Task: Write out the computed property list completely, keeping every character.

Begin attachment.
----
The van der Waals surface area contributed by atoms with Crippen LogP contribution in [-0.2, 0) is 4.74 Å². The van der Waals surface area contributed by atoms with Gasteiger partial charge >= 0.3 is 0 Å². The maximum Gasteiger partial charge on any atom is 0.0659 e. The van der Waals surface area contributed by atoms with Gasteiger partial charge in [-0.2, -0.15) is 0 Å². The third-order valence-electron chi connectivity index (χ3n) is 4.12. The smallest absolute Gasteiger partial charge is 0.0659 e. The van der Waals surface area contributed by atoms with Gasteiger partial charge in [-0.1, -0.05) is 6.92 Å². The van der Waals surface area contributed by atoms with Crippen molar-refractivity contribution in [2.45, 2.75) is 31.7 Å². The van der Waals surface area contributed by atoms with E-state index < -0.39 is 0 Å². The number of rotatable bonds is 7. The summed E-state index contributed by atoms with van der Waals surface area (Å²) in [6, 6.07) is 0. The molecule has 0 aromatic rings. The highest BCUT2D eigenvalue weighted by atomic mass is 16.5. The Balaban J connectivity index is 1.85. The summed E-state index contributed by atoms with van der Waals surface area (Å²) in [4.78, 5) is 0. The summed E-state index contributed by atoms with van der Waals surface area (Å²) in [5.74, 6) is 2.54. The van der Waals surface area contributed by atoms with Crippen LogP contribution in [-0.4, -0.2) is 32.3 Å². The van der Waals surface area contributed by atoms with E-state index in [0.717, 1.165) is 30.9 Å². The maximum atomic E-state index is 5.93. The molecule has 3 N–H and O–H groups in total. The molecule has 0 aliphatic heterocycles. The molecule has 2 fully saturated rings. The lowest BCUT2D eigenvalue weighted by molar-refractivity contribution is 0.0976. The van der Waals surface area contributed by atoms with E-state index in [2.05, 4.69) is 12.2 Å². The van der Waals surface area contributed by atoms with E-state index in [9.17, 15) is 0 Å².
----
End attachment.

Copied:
The van der Waals surface area contributed by atoms with Crippen LogP contribution in [-0.2, 0) is 4.74 Å². The van der Waals surface area contributed by atoms with Gasteiger partial charge >= 0.3 is 0 Å². The maximum Gasteiger partial charge on any atom is 0.0659 e. The van der Waals surface area contributed by atoms with Gasteiger partial charge in [-0.2, -0.15) is 0 Å². The third-order valence-electron chi connectivity index (χ3n) is 4.12. The smallest absolute Gasteiger partial charge is 0.0659 e. The van der Waals surface area contributed by atoms with Gasteiger partial charge in [-0.1, -0.05) is 6.92 Å². The van der Waals surface area contributed by atoms with Crippen molar-refractivity contribution in [2.45, 2.75) is 31.7 Å². The van der Waals surface area contributed by atoms with E-state index < -0.39 is 0 Å². The number of rotatable bonds is 7. The summed E-state index contributed by atoms with van der Waals surface area (Å²) in [6, 6.07) is 0. The molecule has 0 aromatic rings. The highest BCUT2D eigenvalue weighted by atomic mass is 16.5. The Balaban J connectivity index is 1.85. The summed E-state index contributed by atoms with van der Waals surface area (Å²) in [4.78, 5) is 0. The summed E-state index contributed by atoms with van der Waals surface area (Å²) in [5.74, 6) is 2.54. The van der Waals surface area contributed by atoms with Crippen LogP contribution in [-0.4, -0.2) is 32.3 Å². The van der Waals surface area contributed by atoms with E-state index in [0.717, 1.165) is 30.9 Å². The maximum atomic E-state index is 5.93. The molecule has 3 N–H and O–H groups in total. The molecule has 0 aliphatic heterocycles. The molecule has 2 fully saturated rings. The lowest BCUT2D eigenvalue weighted by molar-refractivity contribution is 0.0976. The van der Waals surface area contributed by atoms with E-state index in [2.05, 4.69) is 12.2 Å². The van der Waals surface area contributed by atoms with E-state index in [9.17, 15) is 0 Å².